Nora Ephron makes me hate white people. These two privileges, upper-class, yuppie white people smack of the kind of white sense of entitlement that would make me turn into Malcolm X. Thinking about Ephron's films, I can't remember a single non-white character who isn't carrying a tray or, as is the case in this film, saying, "Meesus Forman" in a caricature of a Hispanic maid; her main complaint about Rachel nemesis in the film is that she's "messy," as though the only way this woman can evaluate one's character is through her work.
Now, I suppose you're saying that since race isn't a concern for Ephron, it's unfair to bring it up, or you're saying that Woody Allen has only one African American character in his entire oeuvre (Cookie from Deconstructing Harry) who merely serves to set up a racist joke. It's true that Ephron isn't writing about race, but it's nonetheless inappropriate to have the only depiction of nonwhites in subservient roles; if race isn't one of Ephron's concerns, then don't include any nonwhites in any role; have a white maid. Eliding nonwhites seems less offensive to me than confining nonwhites. And I admit one of Woody Allen's weaknesses is his single-color pallet, but in his entire film collection, there is only one instance where a nonwhite is confined to a subservient role, and this a non-speaking maid in Hannah and Her Sisters. As racist depictions go, Allen's not good, but Ephron is horrid.
The detestable depiction of race in Heartburn isn't the only thing that bothered me about the film. The conflict literally doesn't start until the film is forty-seven minutes old. For an eternity, we have to watch these yuppies be unpardonably happy with their courtship, their child, and their seemingly insouciant ability to get over their fears of marriage and commitment - serious fears that are glossed over and defeated with some simple spooning. It's so boring in a way that only the overly saccharine Ephron can bore one.
The half-star bonus point is for Jack Nicholson who has some good moments and for one scene with a jewelry salesman that was well-written.
Overall, after Julie and Julia and Bewitched, one would think that I'd learn my lesson.
The plot is basically smug, whingey, whiney 30 something (who dresses more like 40 something. Sooo frumpy all the way through this) marries womaniser, thinking of course that she is different and can change him. Oddly enough, he is soon cheating again (what a shocker). I found Meryl Streep's Rachel so unpleasant I really felt very little sympathy for her. Ditto Jack Nicholson's Mark - I don't think he was even meant to be likeable. It was just little things like her complete lack of manners anytime she was being served in a shop (right down to final scene with obnoxious child who looks like a female Chucky. Yes, that's just what I would hope to be stuck next to on a plane). Just the most self observed character ever. And this is supposedly a true story. Heaven forbid.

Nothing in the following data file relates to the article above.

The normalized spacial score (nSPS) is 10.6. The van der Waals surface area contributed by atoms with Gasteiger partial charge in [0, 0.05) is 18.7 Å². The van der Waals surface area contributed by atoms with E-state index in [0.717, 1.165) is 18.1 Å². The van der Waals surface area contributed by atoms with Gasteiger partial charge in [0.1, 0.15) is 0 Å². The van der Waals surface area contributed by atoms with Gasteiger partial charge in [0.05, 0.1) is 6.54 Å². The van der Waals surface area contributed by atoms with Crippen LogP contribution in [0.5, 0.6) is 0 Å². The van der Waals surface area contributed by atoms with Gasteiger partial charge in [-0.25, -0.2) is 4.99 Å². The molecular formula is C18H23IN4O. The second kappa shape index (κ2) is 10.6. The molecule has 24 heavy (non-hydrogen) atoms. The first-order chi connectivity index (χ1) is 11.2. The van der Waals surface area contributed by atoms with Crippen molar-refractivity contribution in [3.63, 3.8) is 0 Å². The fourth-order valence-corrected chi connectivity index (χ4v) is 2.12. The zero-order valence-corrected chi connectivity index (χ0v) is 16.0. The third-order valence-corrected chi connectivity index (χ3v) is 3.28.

Also, Kevin Spacey as a younger, sweaty and balding street tough is just disconcerting.
Another thought: In this movie Jack Nicolson's character has a baby daughter, and he makes cutesy baby faces to her - it is fucking terrifying. Seriously, I bet the baby used is still going through the therapy needed to cope with such a traumatic event in her life.
Rachel Samstat in her second marriage marries Washington DC columnist Mark Forman. They seem to have the perfect marriage: a fixer upper home, hang out with friends, and have children. During her second pregnancy, she discovers he's having an affair. She leaves him. She tries raising a family on her own, but one day he shows up and tries to reconcile. Can she mentally get over the trauma of their issues or will her mental instability destroy them?
"He falls in love with someone else and still wants to be friends."
Mike Nichols, director of Closer, The Graduate, The Birdcage, Charlie Wilson's War, Wolf, Biloxi Blues, Working Girl, Primary Colors, and Regarding Henry, delivers Heartburn. The storyline for this picture is very compelling and unique. The character development, script, and acting are all very solid. The cast includes Jack Nicholson, Meryl Streep, Jeff Daniels, Maureen Stapleton, and Stockard Channing.
"Marriage doesn't work. You know what works? Divorce."
"Divorce is only a temporary solution."
This was a movie I came across on Netflix and thought would be interesting. I have always been a huge Jack Nicholson fan and was excited to see him in a movie I had never seen before. He wasn't in this much, but I still thoroughly enjoyed this gem. Overall, this isn't a masterpiece or must own for your collection, but it is a worthwhile movie worth a viewing.
"How much for the ring?"
About the movie: Some people are not capable of change, but we tend to believe in second chances and in the slight possibility for that change to occur; all in vain.